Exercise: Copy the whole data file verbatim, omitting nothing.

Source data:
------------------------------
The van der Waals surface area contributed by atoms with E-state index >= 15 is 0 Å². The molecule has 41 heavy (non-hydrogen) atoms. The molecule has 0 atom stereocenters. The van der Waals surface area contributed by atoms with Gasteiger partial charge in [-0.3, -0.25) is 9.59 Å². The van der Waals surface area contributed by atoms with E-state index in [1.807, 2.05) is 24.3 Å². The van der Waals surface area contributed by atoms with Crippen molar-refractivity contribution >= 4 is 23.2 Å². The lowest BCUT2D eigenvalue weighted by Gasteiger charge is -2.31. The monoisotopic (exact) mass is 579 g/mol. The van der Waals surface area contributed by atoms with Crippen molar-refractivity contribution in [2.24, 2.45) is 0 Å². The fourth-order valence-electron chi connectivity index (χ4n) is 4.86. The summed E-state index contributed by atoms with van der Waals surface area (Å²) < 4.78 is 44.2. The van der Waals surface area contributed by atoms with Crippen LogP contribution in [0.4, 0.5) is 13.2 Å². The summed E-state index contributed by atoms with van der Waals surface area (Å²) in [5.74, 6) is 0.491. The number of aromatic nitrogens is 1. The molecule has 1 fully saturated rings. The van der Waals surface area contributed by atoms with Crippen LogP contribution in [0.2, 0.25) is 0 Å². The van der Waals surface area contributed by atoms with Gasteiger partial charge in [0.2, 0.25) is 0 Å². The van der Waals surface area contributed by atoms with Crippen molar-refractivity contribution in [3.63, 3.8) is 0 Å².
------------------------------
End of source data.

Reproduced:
The van der Waals surface area contributed by atoms with E-state index >= 15 is 0 Å². The molecule has 41 heavy (non-hydrogen) atoms. The molecule has 0 atom stereocenters. The van der Waals surface area contributed by atoms with Gasteiger partial charge in [-0.3, -0.25) is 9.59 Å². The van der Waals surface area contributed by atoms with E-state index in [1.807, 2.05) is 24.3 Å². The van der Waals surface area contributed by atoms with Crippen molar-refractivity contribution >= 4 is 23.2 Å². The lowest BCUT2D eigenvalue weighted by Gasteiger charge is -2.31. The monoisotopic (exact) mass is 579 g/mol. The van der Waals surface area contributed by atoms with Crippen molar-refractivity contribution in [2.24, 2.45) is 0 Å². The fourth-order valence-electron chi connectivity index (χ4n) is 4.86. The summed E-state index contributed by atoms with van der Waals surface area (Å²) < 4.78 is 44.2. The van der Waals surface area contributed by atoms with Crippen LogP contribution in [0.4, 0.5) is 13.2 Å². The summed E-state index contributed by atoms with van der Waals surface area (Å²) in [5.74, 6) is 0.491. The number of aromatic nitrogens is 1. The molecule has 1 fully saturated rings. The van der Waals surface area contributed by atoms with Crippen LogP contribution in [0.2, 0.25) is 0 Å². The van der Waals surface area contributed by atoms with Gasteiger partial charge in [0.2, 0.25) is 0 Å². The van der Waals surface area contributed by atoms with Crippen molar-refractivity contribution in [3.63, 3.8) is 0 Å².